Today we want to share with you a story of a refusal. Yes, we usually like publishing stories of success, but the truth is that in 12%-20% of cases, we do receive a negative decision from the IRCC. While we love celebrating our clients’ successes in their business immigration journeys, we sometimes also deal with very bitter disappointments when the IRCC decides (fairly or unfairly) to reject our clients’ applications. Unfortunately, rejections are unavoidable, and no matter how much we try to avoid them, there always will be rejections simply because there is no such thing as 100% success in immigration.
Our story is about Ms. N.K., who recently got refused a work permit to enter Canada to establish her business. Ms. N.K. is a citizen of the Dominican Republic who has been residing in the UAE. She is the founder and CEO of a very successful engineering service company. Her UAE-based engineering service company specializes in providing comprehensive engineering and smart solutions to operators in the GCC region’s industrial energy and manufacturing sectors. In 2019 Ms. N.K. registered her company’s subsidiary office in Canada to respond to the emerging demand from USA-based customers. Shortly after, she put her expansion plans on hold and focused on further growing her company in the GCC region.
Her company generated around CAD $6 million in revenue in the past year and had around CAD $10 million in liquid funds to support Canadian expansion plans. Ms. N.K. pledged to employ at least 4 Canadians in the first 2 years of her business in Canada with a gross yearly payroll of over CAD $300,000. She had already transferred around CAD $230,000 in initial seed capital to fund her Canadian company’s operational costs in the first year.
In addition, Ms. N.K. is an outstanding leader and entrepreneur in her own right. With a degree in a highly specialized discipline from a prominent university, she has also earned various international awards and recognitions for leadership, entrepreneurship, and building notable businesses. As we are sure you can see, Ms. N.K. had a solid and well-supported case and a genuine intention to work and build her business in Canada.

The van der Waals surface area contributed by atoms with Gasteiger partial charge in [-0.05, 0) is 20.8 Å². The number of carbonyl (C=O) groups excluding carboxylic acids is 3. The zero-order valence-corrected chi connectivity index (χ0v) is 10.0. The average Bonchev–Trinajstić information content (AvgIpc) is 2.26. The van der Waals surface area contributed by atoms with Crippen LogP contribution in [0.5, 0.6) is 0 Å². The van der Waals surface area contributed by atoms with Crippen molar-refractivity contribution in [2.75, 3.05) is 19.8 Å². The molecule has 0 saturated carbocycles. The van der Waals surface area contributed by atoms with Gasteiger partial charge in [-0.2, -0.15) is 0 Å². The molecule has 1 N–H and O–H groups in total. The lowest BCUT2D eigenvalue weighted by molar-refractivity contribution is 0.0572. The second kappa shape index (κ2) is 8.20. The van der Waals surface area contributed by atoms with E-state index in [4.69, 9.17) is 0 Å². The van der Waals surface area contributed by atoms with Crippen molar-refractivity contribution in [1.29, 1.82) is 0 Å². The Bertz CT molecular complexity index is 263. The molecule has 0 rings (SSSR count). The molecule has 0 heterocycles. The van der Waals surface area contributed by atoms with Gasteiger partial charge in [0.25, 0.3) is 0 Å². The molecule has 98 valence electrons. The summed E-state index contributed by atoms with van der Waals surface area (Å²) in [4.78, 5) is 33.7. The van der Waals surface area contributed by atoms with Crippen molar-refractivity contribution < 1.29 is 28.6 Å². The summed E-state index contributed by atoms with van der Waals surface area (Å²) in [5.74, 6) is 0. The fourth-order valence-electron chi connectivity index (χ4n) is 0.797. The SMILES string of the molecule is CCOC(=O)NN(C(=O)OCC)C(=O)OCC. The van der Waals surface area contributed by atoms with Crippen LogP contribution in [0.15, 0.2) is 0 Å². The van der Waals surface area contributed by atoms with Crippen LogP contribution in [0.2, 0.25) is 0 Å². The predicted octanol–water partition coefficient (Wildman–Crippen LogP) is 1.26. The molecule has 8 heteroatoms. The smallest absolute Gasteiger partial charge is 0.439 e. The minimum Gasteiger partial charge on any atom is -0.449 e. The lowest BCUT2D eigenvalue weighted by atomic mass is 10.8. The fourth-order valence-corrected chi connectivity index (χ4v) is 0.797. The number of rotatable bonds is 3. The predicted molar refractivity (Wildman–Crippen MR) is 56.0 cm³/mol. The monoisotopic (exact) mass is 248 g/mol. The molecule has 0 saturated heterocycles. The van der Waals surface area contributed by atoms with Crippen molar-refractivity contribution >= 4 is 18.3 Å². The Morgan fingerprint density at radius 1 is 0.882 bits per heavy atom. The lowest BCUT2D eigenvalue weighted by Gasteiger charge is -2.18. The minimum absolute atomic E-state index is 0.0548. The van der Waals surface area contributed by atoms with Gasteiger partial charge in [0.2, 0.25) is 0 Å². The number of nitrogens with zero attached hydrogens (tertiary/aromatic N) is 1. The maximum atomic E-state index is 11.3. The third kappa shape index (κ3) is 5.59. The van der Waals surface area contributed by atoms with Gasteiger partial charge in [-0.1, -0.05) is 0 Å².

Unfortunately, a few days ago, her application for a work permit to join her Canadian company as a Chief Operating Officer was refused on the following grounds:
- insufficient evidence the R205(a): C12 significant benefits requirements are met; and
- insufficient evidence of a qualifying business relationship.
Needless to say, we were shocked and disappointed to receive a negative decision for Ms. N.K. What a loss for Canada, indeed! Both reasons provided for the rejection are unreasonable in our view, given the ample evidence we had included in the application package about the qualifying business relationship and the significant benefits to Canada (although significant benefits are not legally required for ICT/C12 applications). We disagree with the IRCC’s decision and intend to take the following steps to turn this negative decision into a success story.
- Step 1: Within 10 days, request for a reconsideration of the negative decision from the IRCC. In our experience, around 30% of rejections are reconsidered and get approved.
- Step 2: Apply and receive Officer’s notes under the ATIP provisions. It takes between 3—60 days to get the Officer’s notes.
- Step 3: If step 1 is unsuccessful, re-submit the application with explanations and new evidence based on ATIP notes. 73% of cases get approved on the second try.
- Step 4: If step 3 is unsuccessful, request the Federal Court to judicially review the application and try to settle with the IRCC’s counsel before litigation. Around 25% of cases are successful at the Federal Court level.
It is regrettable and unfortunate that we must go through some of these steps with Ms. N.K., but certain things are beyond our control. While we have limited control over how the IRCC officers assess and interpret the evidence we provide, we can control our response to such assessment. In cases like Ms. N.K.’s, we always choose to push back and request the IRCC officers to re-assess the application and explain why our position is incorrect.
For Ms. N.K., we are determined to do just that – continue our relentless advocacy and use all our knowledge and expertise to get results for Ms. N.K. and her company. We hope to share the good news with you about this case very soon.
Things to Keep in Mind
- IRCC officers are human beings, and they are doing their best to make fair and reasonable decisions. Sometimes, due to several different factors, they make mistakes, as all humans do. That’s why it is important to try again.